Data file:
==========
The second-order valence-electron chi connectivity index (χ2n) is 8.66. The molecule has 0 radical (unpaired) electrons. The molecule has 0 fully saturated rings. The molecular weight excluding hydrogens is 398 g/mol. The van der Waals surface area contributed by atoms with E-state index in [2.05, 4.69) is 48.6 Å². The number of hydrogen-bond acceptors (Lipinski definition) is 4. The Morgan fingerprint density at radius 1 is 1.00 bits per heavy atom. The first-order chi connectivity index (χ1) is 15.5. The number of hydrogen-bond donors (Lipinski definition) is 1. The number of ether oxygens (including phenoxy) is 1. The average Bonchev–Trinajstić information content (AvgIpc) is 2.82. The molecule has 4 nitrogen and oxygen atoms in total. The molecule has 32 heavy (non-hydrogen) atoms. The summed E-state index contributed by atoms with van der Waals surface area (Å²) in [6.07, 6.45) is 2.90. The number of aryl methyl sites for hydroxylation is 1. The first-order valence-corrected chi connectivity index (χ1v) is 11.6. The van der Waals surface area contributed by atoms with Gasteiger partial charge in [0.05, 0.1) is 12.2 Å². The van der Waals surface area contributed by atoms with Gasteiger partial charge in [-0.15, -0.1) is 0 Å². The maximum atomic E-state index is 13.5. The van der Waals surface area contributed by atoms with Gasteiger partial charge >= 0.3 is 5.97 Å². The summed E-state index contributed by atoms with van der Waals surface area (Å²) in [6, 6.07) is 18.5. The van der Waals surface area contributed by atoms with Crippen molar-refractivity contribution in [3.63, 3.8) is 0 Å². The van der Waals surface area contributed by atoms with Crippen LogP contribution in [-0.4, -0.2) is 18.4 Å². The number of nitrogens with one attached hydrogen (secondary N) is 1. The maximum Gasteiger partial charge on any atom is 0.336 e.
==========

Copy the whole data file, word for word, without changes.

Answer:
The second-order valence-electron chi connectivity index (χ2n) is 8.66. The molecule has 0 radical (unpaired) electrons. The molecule has 0 fully saturated rings. The molecular weight excluding hydrogens is 398 g/mol. The van der Waals surface area contributed by atoms with E-state index in [2.05, 4.69) is 48.6 Å². The number of hydrogen-bond acceptors (Lipinski definition) is 4. The Morgan fingerprint density at radius 1 is 1.00 bits per heavy atom. The first-order chi connectivity index (χ1) is 15.5. The number of hydrogen-bond donors (Lipinski definition) is 1. The number of ether oxygens (including phenoxy) is 1. The average Bonchev–Trinajstić information content (AvgIpc) is 2.82. The molecule has 4 nitrogen and oxygen atoms in total. The molecule has 32 heavy (non-hydrogen) atoms. The summed E-state index contributed by atoms with van der Waals surface area (Å²) in [6.07, 6.45) is 2.90. The number of aryl methyl sites for hydroxylation is 1. The first-order valence-corrected chi connectivity index (χ1v) is 11.6. The van der Waals surface area contributed by atoms with Gasteiger partial charge in [0.05, 0.1) is 12.2 Å². The van der Waals surface area contributed by atoms with Gasteiger partial charge in [-0.15, -0.1) is 0 Å². The maximum atomic E-state index is 13.5. The van der Waals surface area contributed by atoms with Gasteiger partial charge >= 0.3 is 5.97 Å². The summed E-state index contributed by atoms with van der Waals surface area (Å²) in [6, 6.07) is 18.5. The van der Waals surface area contributed by atoms with Crippen molar-refractivity contribution in [3.63, 3.8) is 0 Å². The van der Waals surface area contributed by atoms with Crippen LogP contribution in [-0.4, -0.2) is 18.4 Å². The number of nitrogens with one attached hydrogen (secondary N) is 1. The maximum Gasteiger partial charge on any atom is 0.336 e.